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Penetration Test vs. Red Team Assessment: The Age Old Debate of Pirates vs. Ninjas Continues

In a fight between pirates and ninjas, who would win? I know what you are thinking. “What in the world does this have to do with security?” Read on to find out but first, make a choice: Pirates or Ninjas? Before making that choice, we…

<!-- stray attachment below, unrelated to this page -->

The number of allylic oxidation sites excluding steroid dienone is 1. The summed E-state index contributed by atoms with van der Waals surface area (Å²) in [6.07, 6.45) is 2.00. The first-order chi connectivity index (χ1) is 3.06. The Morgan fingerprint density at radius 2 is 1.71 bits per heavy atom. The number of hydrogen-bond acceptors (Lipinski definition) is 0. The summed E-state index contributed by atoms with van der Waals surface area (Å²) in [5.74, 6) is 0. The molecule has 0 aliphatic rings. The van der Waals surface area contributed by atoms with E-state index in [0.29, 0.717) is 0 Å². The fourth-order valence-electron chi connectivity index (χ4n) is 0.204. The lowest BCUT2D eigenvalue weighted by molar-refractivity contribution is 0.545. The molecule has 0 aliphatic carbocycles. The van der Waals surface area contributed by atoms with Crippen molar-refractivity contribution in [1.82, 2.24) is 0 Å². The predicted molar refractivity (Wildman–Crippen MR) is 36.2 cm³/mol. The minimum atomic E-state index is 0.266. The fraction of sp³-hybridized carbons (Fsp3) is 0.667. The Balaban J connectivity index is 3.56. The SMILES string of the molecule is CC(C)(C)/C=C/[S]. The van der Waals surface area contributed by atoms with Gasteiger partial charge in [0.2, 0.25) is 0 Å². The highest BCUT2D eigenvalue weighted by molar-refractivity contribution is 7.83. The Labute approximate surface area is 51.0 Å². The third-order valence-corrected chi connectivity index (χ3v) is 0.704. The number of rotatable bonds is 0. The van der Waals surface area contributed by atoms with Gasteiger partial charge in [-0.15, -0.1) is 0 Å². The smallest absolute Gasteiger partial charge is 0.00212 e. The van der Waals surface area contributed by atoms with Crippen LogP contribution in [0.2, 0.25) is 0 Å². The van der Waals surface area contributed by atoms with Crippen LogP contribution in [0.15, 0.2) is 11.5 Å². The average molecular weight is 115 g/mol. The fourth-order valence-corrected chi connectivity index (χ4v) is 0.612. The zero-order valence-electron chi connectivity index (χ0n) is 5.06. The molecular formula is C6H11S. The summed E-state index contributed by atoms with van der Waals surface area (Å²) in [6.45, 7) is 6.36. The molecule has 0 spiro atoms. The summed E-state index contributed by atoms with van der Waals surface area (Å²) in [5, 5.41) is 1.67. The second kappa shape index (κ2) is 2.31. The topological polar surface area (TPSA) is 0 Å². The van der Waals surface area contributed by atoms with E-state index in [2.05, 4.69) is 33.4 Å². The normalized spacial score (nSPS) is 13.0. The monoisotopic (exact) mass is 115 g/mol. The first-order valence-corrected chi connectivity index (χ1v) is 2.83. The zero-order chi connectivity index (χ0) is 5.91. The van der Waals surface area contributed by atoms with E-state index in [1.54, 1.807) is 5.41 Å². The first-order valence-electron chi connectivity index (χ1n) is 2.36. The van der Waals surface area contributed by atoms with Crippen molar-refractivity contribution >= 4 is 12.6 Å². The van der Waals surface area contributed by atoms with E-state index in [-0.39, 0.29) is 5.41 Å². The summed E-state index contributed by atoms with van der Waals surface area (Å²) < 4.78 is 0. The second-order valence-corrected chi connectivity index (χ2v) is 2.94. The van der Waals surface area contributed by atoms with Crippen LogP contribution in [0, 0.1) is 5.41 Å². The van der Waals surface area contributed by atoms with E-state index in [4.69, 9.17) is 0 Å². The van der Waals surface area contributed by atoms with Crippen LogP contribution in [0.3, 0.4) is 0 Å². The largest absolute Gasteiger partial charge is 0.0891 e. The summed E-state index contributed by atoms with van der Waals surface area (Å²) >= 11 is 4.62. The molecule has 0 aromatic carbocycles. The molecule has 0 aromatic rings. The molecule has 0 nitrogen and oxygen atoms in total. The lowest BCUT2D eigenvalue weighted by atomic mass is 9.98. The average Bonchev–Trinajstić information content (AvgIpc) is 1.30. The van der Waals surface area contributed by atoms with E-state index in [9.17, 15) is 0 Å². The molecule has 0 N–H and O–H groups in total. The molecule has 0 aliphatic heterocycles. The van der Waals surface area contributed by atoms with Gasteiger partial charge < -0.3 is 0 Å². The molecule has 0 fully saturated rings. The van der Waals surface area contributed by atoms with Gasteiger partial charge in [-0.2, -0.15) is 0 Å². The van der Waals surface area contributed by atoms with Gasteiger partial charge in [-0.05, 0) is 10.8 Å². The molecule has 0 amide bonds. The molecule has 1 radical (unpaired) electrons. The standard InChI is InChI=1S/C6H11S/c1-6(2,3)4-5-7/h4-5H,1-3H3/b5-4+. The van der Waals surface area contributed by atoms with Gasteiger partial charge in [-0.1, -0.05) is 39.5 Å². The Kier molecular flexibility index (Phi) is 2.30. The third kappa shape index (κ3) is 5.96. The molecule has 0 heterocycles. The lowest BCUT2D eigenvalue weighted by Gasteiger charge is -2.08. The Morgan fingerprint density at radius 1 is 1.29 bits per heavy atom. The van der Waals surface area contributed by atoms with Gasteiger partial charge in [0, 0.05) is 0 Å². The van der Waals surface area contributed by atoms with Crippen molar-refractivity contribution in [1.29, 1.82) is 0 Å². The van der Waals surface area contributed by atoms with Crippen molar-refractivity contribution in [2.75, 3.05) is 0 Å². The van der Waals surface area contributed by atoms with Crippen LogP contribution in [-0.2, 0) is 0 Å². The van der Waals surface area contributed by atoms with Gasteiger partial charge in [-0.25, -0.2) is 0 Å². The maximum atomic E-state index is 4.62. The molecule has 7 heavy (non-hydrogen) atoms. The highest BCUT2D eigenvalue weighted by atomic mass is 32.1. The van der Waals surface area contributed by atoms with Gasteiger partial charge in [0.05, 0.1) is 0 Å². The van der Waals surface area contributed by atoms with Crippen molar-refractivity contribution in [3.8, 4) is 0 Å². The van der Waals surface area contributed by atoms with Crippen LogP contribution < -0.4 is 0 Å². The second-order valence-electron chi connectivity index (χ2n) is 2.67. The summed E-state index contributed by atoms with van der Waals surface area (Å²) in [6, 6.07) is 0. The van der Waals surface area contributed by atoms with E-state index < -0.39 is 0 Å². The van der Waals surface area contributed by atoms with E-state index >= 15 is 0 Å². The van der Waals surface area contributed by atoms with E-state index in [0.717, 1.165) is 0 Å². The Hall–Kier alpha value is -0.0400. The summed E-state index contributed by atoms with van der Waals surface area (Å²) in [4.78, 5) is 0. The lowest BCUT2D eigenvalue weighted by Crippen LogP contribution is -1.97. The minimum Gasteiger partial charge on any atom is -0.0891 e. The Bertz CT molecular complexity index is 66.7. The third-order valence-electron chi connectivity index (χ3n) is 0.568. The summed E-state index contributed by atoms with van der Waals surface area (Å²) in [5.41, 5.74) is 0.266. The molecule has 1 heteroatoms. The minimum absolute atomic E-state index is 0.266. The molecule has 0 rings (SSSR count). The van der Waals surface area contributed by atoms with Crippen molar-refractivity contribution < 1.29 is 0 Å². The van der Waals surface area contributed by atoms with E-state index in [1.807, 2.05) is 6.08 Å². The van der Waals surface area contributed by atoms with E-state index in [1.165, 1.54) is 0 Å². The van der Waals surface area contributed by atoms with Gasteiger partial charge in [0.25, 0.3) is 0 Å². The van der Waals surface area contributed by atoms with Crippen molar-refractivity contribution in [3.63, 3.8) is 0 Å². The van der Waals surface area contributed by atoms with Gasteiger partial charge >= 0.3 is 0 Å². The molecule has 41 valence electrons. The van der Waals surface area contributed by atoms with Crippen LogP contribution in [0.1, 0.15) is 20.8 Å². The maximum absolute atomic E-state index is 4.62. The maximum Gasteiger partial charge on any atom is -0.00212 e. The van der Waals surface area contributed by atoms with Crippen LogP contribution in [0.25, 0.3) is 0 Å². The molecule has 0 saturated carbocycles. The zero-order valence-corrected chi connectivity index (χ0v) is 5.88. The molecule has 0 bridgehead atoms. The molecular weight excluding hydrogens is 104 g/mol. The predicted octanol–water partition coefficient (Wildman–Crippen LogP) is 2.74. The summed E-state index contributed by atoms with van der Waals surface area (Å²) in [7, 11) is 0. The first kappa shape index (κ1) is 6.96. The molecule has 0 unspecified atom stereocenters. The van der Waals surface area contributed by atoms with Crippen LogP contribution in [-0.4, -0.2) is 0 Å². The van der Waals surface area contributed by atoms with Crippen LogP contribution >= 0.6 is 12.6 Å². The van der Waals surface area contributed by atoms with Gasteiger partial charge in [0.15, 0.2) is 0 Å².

In a fight between pirates and ninjas, who would win? I know what you are thinking. “What in the world does this have to do with security?” Read on to find out but first, make a choice: Pirates or Ninjas? Before making that choice, we must know what the strengths and weaknesses are for each: Pirates Strengths Weaknesses Strong Loud Brute-Force Attack Drunk (Some say this could be a strength too) Great at Plundering Can be Careless Long-Range Combat Ninjas Strengths Weaknesses Fast No Armor Stealthy Small Dedicated to Training Hand-to-Hand/Sword Combat It comes down to which is more useful in different situations. If you are looking for treasure that is buried on an island and may run into the Queen's Navy, you probably do not want ninjas. If you are trying to assassinate someone, then pirates are probably not the right choice. The same is true when it comes to Penetration Testing and Red Team Assessments. Both have strengths and weaknesses and are more suited to specific circumstances. To get the most value, first determine what your goals are, then decide which best corresponds with those goals. Penetration Testing Penetration testing is usually rolled into one big umbrella with all security assessments. A lot of people do not understand the differences between a Penetration Test, a Vulnerability Assessment, and a Red Team Assessment, so they call them all Penetration Testing. However, this is a misconception. While they may have similar components, each one is different and should be used in different contexts. At its core, real Penetration Testing is testing to find as many vulnerabilities and configuration issues as possible in the time allotted, and exploiting those vulnerabilities to determine the risk of the vulnerability. This does not necessarily mean uncovering new vulnerabilities (zero days), it's more often looking for known, unpatched vulnerabilities. Just like Vulnerability Assessments, Penetration Testing is designed to find vulnerabilities and assess to ensure they are not false positives. However, Penetration Testing goes further, as the tester attempts to exploit a vulnerability. This can be done numerous ways and, once a vulnerability is exploited, a good tester will not stop. They will continue to find and exploit other vulnerabilities, chaining attacks together, to reach their goal. Each organization is different, so this goal may change, but usually includes access to Personally Identifiable Information (PII), Protected Health Information (PHI), and trade secrets. Sometimes this requires Domain Administrator access; often it does not or Domain Administrator is not enough. Who needs a penetration test? Some governing authorities require it, such as SOX and HIPAA, but organizations already performing regular security audits internally, and implementing security training and monitoring, are likely ready for a penetration test. Red Team Assessment A Red Team Assessment is similar to a penetration test in many ways but is more targeted. The goal of the Red Team Assessment is NOT to find as many vulnerabilities as possible. The goal is to test the organization's detection and response capabilities. The red team will try to get in and access sensitive information in any way possible, as quietly as possible. The Red Team Assessment emulates a malicious actor targeting attacks and looking to avoid detection, similar to an Advanced Persistent Threat (APT). (Ugh! I said it…) Red Team Assessments are also normally longer in duration than Penetration Tests. A Penetration Test often takes place over 1-2 weeks, whereas a Red Team Assessment could be over 3-4 weeks or longer, and often consists of multiple people. A Red Team Assessment does not look for multiple vulnerabilities but for those vulnerabilities that will achieve their goals. The goals are often the same as the Penetration Test. Methods used during a Red Team Assessment include Social Engineering (Physical and Electronic), Wireless, External, and more. A Red Team Assessment is NOT for everyone though and should be performed by organizations with mature security programs. These are organizations that often have penetration tests done, have patched most vulnerabilities, and have generally positive penetration test results. The Red Team Assessment might consist of the following: A member of the Red Team poses as a Fed-Ex delivery driver and accesses the building. Once inside, the Team member plants a device on the network for easy remote access. This device tunnels out using a common port allowed outbound, such as port 80, 443, or 53 (HTTP, HTTPS, or DNS), and establishes a command and control (C2) channel to the Red Team's servers. Another Team member picks up the C2 channel and pivots around the network, possibly using insecure printers or other devices that will take the sights off the device placed. The Team members then pivot around the network until they reach their goal, taking their time to avoid detection. This is just one of innumerable methods a Red Team may operate but is a good example of some tests we have performed. So... Pirates or Ninjas? Back to pirates vs. ninjas. If you guessed that Penetration Testers are pirates and Red Teams are ninjas, you are correct. Is one better than the other? Often Penetration Testers and Red Teams are the same people, using different methods and techniques for different assessments. The true answer in Penetration Test vs. Red Team is just like pirates vs. ninjas; one is not necessarily better than the other. Each is useful in certain situations. You would not want to use pirates to perform stealth operations and you would not want to use ninjas to sail the seas looking for treasure. Similarly, you would not want to use a Penetration Test to judge how well your incident response is and you would not want to perform a Red Team assessment to discover vulnerabilities.